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Signs and Symptoms of Post-Partum Depression

22 Aug 2015

Please remember, postpartum depression isn't a flaw or a weakness in a mother. One cannot say that she is not a good mother because she is feeling depressed and not happy at her child’s birth. If you or any mother around you have postpartum depression, prompt treatment can help one to manage their symptoms — and enjoy that special time with their baby.

Postpartum depression have signs similar to baby blues at first — but they are more intense and last longer. It also affects daily activities.


Postpartum depression can begin any time during the first two months after you give birth.

Clinical Signs& Symptoms

This how a mother who has PPD could be feeling:

§  Depressed mood or severe mood swings

§  Irritability or hypersensitivity

§  Anger

§  Negative feelings such as sadness, hopelessness, helplessness, or guilt

§  Constant worry and anxiety over being a good mother

§  Diminished ability to think clearly, concentrate or make decisions

§  Severe anxiety and panic attacks

§  Thoughts of harming yourself or your baby

§  Recurrent thoughts of death or suicide


This how a mother's behavior could be:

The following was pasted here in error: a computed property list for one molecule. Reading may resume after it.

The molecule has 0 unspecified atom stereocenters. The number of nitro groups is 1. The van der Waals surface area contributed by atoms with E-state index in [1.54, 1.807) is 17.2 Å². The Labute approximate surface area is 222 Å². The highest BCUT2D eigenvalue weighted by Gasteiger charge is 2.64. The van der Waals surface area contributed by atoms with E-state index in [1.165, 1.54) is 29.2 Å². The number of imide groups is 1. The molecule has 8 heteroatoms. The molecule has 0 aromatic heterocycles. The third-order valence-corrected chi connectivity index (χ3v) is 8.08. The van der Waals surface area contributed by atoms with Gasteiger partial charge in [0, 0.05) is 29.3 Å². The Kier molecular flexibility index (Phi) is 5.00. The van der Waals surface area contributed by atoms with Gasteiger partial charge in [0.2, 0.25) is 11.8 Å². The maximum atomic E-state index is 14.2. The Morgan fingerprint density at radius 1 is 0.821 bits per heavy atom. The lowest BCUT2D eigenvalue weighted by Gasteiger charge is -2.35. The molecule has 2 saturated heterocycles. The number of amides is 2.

§  Crying all the time or being tearful without apparent reason

§  Difficulty in bonding or connecting with their baby

§  Dislike from meeting or being around family and friends

§  Poor appetite or eating much more than usual

§  Problem with sleep (especially returning to sleep) or she could be sleeping too much

§  Feeling tired, fatigued or loss of energy

§  Reduced interest and pleasure in activities they otherwise enjoyed

§  Headaches, stomach-aches, muscle or backaches

Some women with PPD believe they can't adequately care for their baby or may harm their baby.

Warning bells:

It's important to call your doctor as soon as possible if the signs and symptoms of depression have any of these features:

1          Don't fade after two weeks

2          Are getting worse

3          Make it hard for you to care for your baby

4          Make it hard to complete everyday tasks

5          Include thoughts of harming yourself or your baby


Don’t blame yourself. Do you know why this happens?

There's no single cause of postpartum depression, but physical and emotional issues may play a role.

Physical changes - After childbirth, a dramatic drop in hormones (estrogen and progesterone) in your body may contribute to postpartum depression. Other hormones produced by your thyroid gland also may drop sharply which can leave you feeling tired, sluggish and depressed.

Emotional issues - When you're sleep deprived and overwhelmed, you may have trouble handling even minor problems. You may be anxious about your ability to care for a newborn. You may feel less attractive, struggle with your sense of identity or feel that you've lost control over your life. Any of these issues can contribute to postpartum depression.

If you are facing depression, then is the most credible online platform with outcome focused treatment models to completely get you or your loved one out of depression.

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Tags: #postpartum #issues #depression #signs #symptoms